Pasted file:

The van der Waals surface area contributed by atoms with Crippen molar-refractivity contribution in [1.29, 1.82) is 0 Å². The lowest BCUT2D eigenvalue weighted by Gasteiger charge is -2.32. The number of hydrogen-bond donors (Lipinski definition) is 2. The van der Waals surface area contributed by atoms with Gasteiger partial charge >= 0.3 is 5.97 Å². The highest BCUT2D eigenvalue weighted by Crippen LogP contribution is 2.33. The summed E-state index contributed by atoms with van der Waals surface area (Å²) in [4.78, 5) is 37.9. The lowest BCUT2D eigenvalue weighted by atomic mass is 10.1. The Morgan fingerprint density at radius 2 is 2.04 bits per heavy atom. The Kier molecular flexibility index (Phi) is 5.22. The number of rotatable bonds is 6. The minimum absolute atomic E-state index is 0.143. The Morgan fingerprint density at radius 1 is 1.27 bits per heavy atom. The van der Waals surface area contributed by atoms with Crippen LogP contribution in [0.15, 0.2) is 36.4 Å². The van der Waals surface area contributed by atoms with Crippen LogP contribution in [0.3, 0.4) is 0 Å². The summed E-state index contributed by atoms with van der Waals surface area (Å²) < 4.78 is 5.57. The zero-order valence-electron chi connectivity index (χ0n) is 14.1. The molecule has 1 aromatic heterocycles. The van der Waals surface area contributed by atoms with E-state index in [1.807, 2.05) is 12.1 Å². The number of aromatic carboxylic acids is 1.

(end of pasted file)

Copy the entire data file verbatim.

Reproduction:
The van der Waals surface area contributed by atoms with Crippen molar-refractivity contribution in [1.29, 1.82) is 0 Å². The lowest BCUT2D eigenvalue weighted by Gasteiger charge is -2.32. The number of hydrogen-bond donors (Lipinski definition) is 2. The van der Waals surface area contributed by atoms with Gasteiger partial charge >= 0.3 is 5.97 Å². The highest BCUT2D eigenvalue weighted by Crippen LogP contribution is 2.33. The summed E-state index contributed by atoms with van der Waals surface area (Å²) in [4.78, 5) is 37.9. The lowest BCUT2D eigenvalue weighted by atomic mass is 10.1. The Morgan fingerprint density at radius 2 is 2.04 bits per heavy atom. The Kier molecular flexibility index (Phi) is 5.22. The number of rotatable bonds is 6. The minimum absolute atomic E-state index is 0.143. The Morgan fingerprint density at radius 1 is 1.27 bits per heavy atom. The van der Waals surface area contributed by atoms with Crippen LogP contribution in [0.15, 0.2) is 36.4 Å². The van der Waals surface area contributed by atoms with Crippen LogP contribution in [0.3, 0.4) is 0 Å². The summed E-state index contributed by atoms with van der Waals surface area (Å²) < 4.78 is 5.57. The zero-order valence-electron chi connectivity index (χ0n) is 14.1. The molecule has 1 aromatic heterocycles. The van der Waals surface area contributed by atoms with E-state index in [1.807, 2.05) is 12.1 Å². The number of aromatic carboxylic acids is 1.